Take a job earlier in life if you are a woman who wants to keep cognitive decline at bay in your later years.
A recent study finds that women who work during early adulthood and midlife have slower rates of memory decline later in life than women who did not work for pay.
The National Institute on Aging helped fund the study, which was published in Neurology, the medical journal of the American Academy of Neurology.
As part of the study, more than 6,000 women age 55 and older reported their employment, marriage and parenthood statuses between ages 16 and 50.
The participants also engaged in word recall memory assessments every two years over an average of 12 years. Based on this information, researchers evaluated rates of memory decline later in life, which is one measure linked with dementia.
Women who worked — regardless of marriage and parenthood status — had a slower average rate of memory decline later in life.
In fact, after age 60, the average rate of memory decline was 50% faster among women who did not work for pay after having children, compared with working mothers.
Study author Elizabeth Rose Mayeda, of the UCLA Fielding School of Public Health, notes that even mothers who took a time off when their children were young and then returned to work had slower rates of memory decline later in life.
The researchers also found that the exact timing of a woman’s time in the workforce did not appear to matter. Mayeda explains in an American Academy of Neurology announcement:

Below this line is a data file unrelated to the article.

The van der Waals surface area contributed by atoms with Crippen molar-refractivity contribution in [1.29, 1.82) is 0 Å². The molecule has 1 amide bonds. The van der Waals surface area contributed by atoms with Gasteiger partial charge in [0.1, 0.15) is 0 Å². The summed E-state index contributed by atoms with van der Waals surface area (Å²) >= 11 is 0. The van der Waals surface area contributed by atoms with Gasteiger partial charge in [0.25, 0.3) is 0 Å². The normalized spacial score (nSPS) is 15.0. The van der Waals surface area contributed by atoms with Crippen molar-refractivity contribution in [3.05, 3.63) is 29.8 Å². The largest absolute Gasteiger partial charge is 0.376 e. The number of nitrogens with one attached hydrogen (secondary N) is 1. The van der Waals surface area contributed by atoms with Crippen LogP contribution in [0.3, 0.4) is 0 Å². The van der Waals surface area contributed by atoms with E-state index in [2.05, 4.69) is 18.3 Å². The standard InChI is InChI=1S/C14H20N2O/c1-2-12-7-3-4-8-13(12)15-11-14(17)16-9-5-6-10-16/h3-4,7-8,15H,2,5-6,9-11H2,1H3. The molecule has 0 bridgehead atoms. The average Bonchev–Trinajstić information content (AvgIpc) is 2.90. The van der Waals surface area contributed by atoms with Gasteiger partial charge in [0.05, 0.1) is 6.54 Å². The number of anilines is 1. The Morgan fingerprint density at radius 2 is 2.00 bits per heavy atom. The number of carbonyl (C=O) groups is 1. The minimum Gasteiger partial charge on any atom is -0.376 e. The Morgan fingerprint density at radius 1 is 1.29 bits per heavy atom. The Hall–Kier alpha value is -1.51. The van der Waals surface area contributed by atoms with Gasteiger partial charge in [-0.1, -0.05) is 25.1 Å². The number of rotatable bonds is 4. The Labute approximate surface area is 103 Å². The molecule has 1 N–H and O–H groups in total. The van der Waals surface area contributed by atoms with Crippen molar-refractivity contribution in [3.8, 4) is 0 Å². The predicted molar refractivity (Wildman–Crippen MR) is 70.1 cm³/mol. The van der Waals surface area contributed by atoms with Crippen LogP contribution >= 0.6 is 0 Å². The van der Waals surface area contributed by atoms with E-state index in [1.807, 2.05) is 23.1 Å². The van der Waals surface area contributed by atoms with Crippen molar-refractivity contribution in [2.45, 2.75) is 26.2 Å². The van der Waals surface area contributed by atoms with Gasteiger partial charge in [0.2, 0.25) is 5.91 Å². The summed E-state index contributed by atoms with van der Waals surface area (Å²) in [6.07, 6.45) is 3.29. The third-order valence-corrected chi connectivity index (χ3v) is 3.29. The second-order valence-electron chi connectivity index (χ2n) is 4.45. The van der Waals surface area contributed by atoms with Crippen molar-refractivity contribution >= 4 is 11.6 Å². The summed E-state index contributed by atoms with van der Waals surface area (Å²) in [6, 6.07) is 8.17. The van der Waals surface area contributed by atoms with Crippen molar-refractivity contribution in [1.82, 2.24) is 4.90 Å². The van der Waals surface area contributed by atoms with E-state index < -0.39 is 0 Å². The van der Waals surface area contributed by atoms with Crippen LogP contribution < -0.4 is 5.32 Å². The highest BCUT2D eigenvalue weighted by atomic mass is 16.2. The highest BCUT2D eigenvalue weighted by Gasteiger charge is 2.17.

“Rates of memory decline were similar for married working mothers including those who consistently worked, those who stayed home for a few years with children as well as those who stayed home many years before returning to the workforce, suggesting that the benefits of labor force participation may extend far into adulthood.”
Other demographic characteristics — including race, childhood socioeconomic status and level of education — failed to explain the relationship between work history and memory decline.
Mayeda said that cognitive stimulation, social engagement and financial security could be possible explanations for why working for pay is associated with slower rates of memory loss.
The National Institute on Aging notes that the study findings add to evidence from other research that working bestows a protective factor for cognitive health in people later in life.
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